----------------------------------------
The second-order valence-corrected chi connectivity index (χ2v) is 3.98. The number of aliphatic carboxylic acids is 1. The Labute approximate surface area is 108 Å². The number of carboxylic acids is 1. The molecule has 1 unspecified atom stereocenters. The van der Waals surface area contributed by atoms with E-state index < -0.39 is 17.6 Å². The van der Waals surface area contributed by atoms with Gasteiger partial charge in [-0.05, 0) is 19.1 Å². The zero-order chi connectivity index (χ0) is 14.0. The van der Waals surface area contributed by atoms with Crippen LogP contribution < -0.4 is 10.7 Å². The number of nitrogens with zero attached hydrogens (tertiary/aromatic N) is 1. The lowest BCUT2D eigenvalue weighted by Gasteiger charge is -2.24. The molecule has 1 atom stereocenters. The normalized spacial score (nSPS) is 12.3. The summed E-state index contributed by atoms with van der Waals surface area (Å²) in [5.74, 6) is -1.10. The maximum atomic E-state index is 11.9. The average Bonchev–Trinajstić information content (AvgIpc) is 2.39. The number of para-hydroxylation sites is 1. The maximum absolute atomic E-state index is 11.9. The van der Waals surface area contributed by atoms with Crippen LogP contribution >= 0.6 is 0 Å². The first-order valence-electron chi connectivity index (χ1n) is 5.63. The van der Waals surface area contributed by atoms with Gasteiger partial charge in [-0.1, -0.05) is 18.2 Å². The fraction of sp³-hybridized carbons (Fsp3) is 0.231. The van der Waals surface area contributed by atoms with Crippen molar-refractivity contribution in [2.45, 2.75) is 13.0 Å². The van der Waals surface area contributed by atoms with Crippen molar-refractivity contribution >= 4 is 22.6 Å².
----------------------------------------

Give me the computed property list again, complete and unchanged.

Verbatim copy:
The second-order valence-corrected chi connectivity index (χ2v) is 3.98. The number of aliphatic carboxylic acids is 1. The Labute approximate surface area is 108 Å². The number of carboxylic acids is 1. The molecule has 1 unspecified atom stereocenters. The van der Waals surface area contributed by atoms with E-state index < -0.39 is 17.6 Å². The van der Waals surface area contributed by atoms with Gasteiger partial charge in [-0.05, 0) is 19.1 Å². The zero-order chi connectivity index (χ0) is 14.0. The van der Waals surface area contributed by atoms with Crippen LogP contribution < -0.4 is 10.7 Å². The number of nitrogens with zero attached hydrogens (tertiary/aromatic N) is 1. The lowest BCUT2D eigenvalue weighted by Gasteiger charge is -2.24. The molecule has 1 atom stereocenters. The normalized spacial score (nSPS) is 12.3. The summed E-state index contributed by atoms with van der Waals surface area (Å²) in [5.74, 6) is -1.10. The maximum atomic E-state index is 11.9. The average Bonchev–Trinajstić information content (AvgIpc) is 2.39. The number of para-hydroxylation sites is 1. The maximum absolute atomic E-state index is 11.9. The van der Waals surface area contributed by atoms with Crippen LogP contribution >= 0.6 is 0 Å². The first-order valence-electron chi connectivity index (χ1n) is 5.63. The van der Waals surface area contributed by atoms with Gasteiger partial charge in [-0.1, -0.05) is 18.2 Å². The fraction of sp³-hybridized carbons (Fsp3) is 0.231. The van der Waals surface area contributed by atoms with Crippen molar-refractivity contribution in [2.45, 2.75) is 13.0 Å². The van der Waals surface area contributed by atoms with Crippen molar-refractivity contribution >= 4 is 22.6 Å².